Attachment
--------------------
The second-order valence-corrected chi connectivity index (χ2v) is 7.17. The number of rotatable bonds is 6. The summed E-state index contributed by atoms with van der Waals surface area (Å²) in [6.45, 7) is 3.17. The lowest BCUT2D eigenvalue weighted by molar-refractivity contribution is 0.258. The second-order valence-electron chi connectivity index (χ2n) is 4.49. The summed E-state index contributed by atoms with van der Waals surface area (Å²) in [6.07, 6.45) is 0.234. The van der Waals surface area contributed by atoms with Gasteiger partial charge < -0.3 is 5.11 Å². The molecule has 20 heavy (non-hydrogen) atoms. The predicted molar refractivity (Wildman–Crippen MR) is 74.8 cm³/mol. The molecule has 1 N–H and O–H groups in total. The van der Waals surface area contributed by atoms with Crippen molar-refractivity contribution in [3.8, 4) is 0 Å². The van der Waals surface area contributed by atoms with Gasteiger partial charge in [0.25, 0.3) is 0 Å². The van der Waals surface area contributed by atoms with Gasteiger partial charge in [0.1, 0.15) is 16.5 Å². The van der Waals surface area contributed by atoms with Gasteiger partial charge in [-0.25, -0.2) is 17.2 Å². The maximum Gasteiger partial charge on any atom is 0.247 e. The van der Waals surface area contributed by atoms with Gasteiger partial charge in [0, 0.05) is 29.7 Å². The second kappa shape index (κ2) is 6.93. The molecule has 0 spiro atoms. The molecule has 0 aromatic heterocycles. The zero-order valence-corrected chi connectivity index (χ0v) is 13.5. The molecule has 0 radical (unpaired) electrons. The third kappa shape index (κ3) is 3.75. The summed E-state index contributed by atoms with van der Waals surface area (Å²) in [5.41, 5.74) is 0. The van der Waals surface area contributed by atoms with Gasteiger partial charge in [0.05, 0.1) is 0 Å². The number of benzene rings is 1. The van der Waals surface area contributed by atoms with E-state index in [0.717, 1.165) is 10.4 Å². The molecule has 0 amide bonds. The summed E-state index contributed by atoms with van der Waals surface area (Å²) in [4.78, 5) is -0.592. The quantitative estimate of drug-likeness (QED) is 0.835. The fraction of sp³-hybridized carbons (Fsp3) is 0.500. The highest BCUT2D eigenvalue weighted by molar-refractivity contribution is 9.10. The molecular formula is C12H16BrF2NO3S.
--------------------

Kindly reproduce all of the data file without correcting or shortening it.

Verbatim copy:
The second-order valence-corrected chi connectivity index (χ2v) is 7.17. The number of rotatable bonds is 6. The summed E-state index contributed by atoms with van der Waals surface area (Å²) in [6.45, 7) is 3.17. The lowest BCUT2D eigenvalue weighted by molar-refractivity contribution is 0.258. The second-order valence-electron chi connectivity index (χ2n) is 4.49. The summed E-state index contributed by atoms with van der Waals surface area (Å²) in [6.07, 6.45) is 0.234. The van der Waals surface area contributed by atoms with Gasteiger partial charge < -0.3 is 5.11 Å². The molecule has 20 heavy (non-hydrogen) atoms. The predicted molar refractivity (Wildman–Crippen MR) is 74.8 cm³/mol. The molecule has 1 N–H and O–H groups in total. The van der Waals surface area contributed by atoms with Crippen molar-refractivity contribution in [3.8, 4) is 0 Å². The van der Waals surface area contributed by atoms with Gasteiger partial charge in [0.25, 0.3) is 0 Å². The van der Waals surface area contributed by atoms with Gasteiger partial charge in [0.1, 0.15) is 16.5 Å². The van der Waals surface area contributed by atoms with Gasteiger partial charge in [-0.25, -0.2) is 17.2 Å². The maximum Gasteiger partial charge on any atom is 0.247 e. The van der Waals surface area contributed by atoms with Gasteiger partial charge in [0, 0.05) is 29.7 Å². The second kappa shape index (κ2) is 6.93. The molecule has 0 spiro atoms. The molecule has 0 aromatic heterocycles. The zero-order valence-corrected chi connectivity index (χ0v) is 13.5. The molecule has 0 radical (unpaired) electrons. The third kappa shape index (κ3) is 3.75. The summed E-state index contributed by atoms with van der Waals surface area (Å²) in [5.41, 5.74) is 0. The van der Waals surface area contributed by atoms with Gasteiger partial charge in [0.05, 0.1) is 0 Å². The number of benzene rings is 1. The van der Waals surface area contributed by atoms with E-state index in [0.717, 1.165) is 10.4 Å². The molecule has 0 amide bonds. The summed E-state index contributed by atoms with van der Waals surface area (Å²) in [4.78, 5) is -0.592. The quantitative estimate of drug-likeness (QED) is 0.835. The fraction of sp³-hybridized carbons (Fsp3) is 0.500. The highest BCUT2D eigenvalue weighted by molar-refractivity contribution is 9.10. The molecular formula is C12H16BrF2NO3S.